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Has #MeToo gone too far?

Updated: May 15, 2020

GWC Debate - Facebook Brussels - October 2019*

[Adapted speech to blog format]

I know I have chosen the less favourable side of the debate. In any case, I have found myself countless times in this same position -and speaking up, has always helped me moving forward. So I will do it once more. 

I believe that MeToo has gone too far in aspects that are not relevant to the fundamental changes that we need today. Therefore it runs the danger of being taken less seriously than it should be. 

My name is Vicky, and I am originally from Argentina. As you might know, a predominantly “macho” driven society. I grew up in a country where official statistics say that every 31 hours, a woman dies due to domestic violence. 

With 37 years in this world, I was a victim of sexual and psychological harassment from both men and women. Also, in both environments, personal and professional.

In the years I suffered from anxiety, suicidal thoughts, depression (mild and severe) and panic attacks. 

I feel I have the right to say that I have my collection of colourful experiences. Those that shaped me for who I am today and how I see the world.

I hope that this gives you a glimpse of who writes these words. 

When I was invited to this debate, my first question was: #MeToo has gone too far in what aspects? In its global outreach? In the number of women opening up and reporting abuses? In making it clear that women suffer harassment? In the raise of feminine empowerment? In creating for the first time in history, awareness of this reality? 

I particularly do not think that MeToo has gone too far in these aspects. 

I strongly believe that this pandora box needed to be open, and us; deal with it as a society. Nothing wrong with that. 

As a natural development, MeToo started expanding to all the sectors or areas where women found themselves in disadvantaged positions, WHICH ARE MANY, as we all know. But it also went to incomprehensible lengths, which even women question the validity of statements. 

And for this, I will agree with Tarana Burke, the originator of the movement when she says that we are putting too much weight on the shoulders of #MeToo.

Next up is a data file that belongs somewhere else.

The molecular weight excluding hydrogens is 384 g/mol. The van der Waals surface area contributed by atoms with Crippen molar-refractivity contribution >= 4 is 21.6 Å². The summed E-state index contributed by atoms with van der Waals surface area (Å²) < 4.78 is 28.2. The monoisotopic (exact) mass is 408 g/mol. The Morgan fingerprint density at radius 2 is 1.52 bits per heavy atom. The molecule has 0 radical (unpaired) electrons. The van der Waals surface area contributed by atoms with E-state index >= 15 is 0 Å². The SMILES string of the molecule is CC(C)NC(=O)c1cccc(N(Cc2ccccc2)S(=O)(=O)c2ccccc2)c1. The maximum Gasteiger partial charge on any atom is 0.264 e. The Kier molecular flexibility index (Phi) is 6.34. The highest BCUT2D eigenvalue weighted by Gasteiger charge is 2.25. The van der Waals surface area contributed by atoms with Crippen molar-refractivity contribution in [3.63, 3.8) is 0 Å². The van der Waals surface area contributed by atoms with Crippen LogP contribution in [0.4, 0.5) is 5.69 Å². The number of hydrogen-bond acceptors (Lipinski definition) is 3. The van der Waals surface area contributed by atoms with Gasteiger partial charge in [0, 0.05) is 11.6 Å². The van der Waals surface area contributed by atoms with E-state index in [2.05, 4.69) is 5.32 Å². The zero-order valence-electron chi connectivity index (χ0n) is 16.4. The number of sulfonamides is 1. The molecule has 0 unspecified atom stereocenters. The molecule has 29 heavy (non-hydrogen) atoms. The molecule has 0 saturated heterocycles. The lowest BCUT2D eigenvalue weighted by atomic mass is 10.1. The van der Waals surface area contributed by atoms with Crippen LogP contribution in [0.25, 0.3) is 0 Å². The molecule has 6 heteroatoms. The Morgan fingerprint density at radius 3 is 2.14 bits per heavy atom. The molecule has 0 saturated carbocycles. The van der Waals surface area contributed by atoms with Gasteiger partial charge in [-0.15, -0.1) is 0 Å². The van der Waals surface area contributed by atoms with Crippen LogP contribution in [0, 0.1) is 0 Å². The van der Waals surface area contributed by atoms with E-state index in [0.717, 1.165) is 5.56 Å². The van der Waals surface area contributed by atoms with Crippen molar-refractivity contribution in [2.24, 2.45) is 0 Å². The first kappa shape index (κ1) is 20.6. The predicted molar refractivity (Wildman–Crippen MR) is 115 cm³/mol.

There are some stretched opinions and radicalised positions that do not talk to all of us equally. And I have observed that these harm the noble cause we have, rather than helping moving it forward. 

Today I will write about five of these opinions, and I give my reason why #MeToo has gone too far: 

1. “Men should shut up and listen.” Even though men have to listen attentively and learn, we cannot order in a patronising way as if we (women) have the only and absolute truth in our hands. I feel that if men only “listen”, we are undermining their vital contribution to this movement. Men have to listen, no doubt! But they also have to talk, and actively, DO! They need to update their mindset and consequently, improve their behaviour to build together with us new social conventions. 

2.    Weaponising a gender, “just because” in the majority of assaults reported ARE men, leads us to automatically isolate the “remaining” good men and put them outside of the equation. Therefore, we jeopardise having more people that are striving for an equal future as we do. To clarify: I do not think this should be a war of women against men. I do not believe in any conflicts, but if any, that should be between good and evil. Even if reported cases of sexual harassment happened 90% of the times in the hands of men, this percentage is far away from representing ALL MEN on earth. I propose you to not talk about wars between genders. Instead, I invite you to rename this violent narrative –and focus on constructing, on building on re-questioning how we want to develop men and women relationships.

3. “Social Media Court”. While Twitter and Facebook served as the channel to put this conversation on the table, it also provoked damages, by leaving an open field to unproven accusations and public humiliation, without any scrutiny (because of course this creates trending, hashtags and public opinion lights up). We all have our share here today.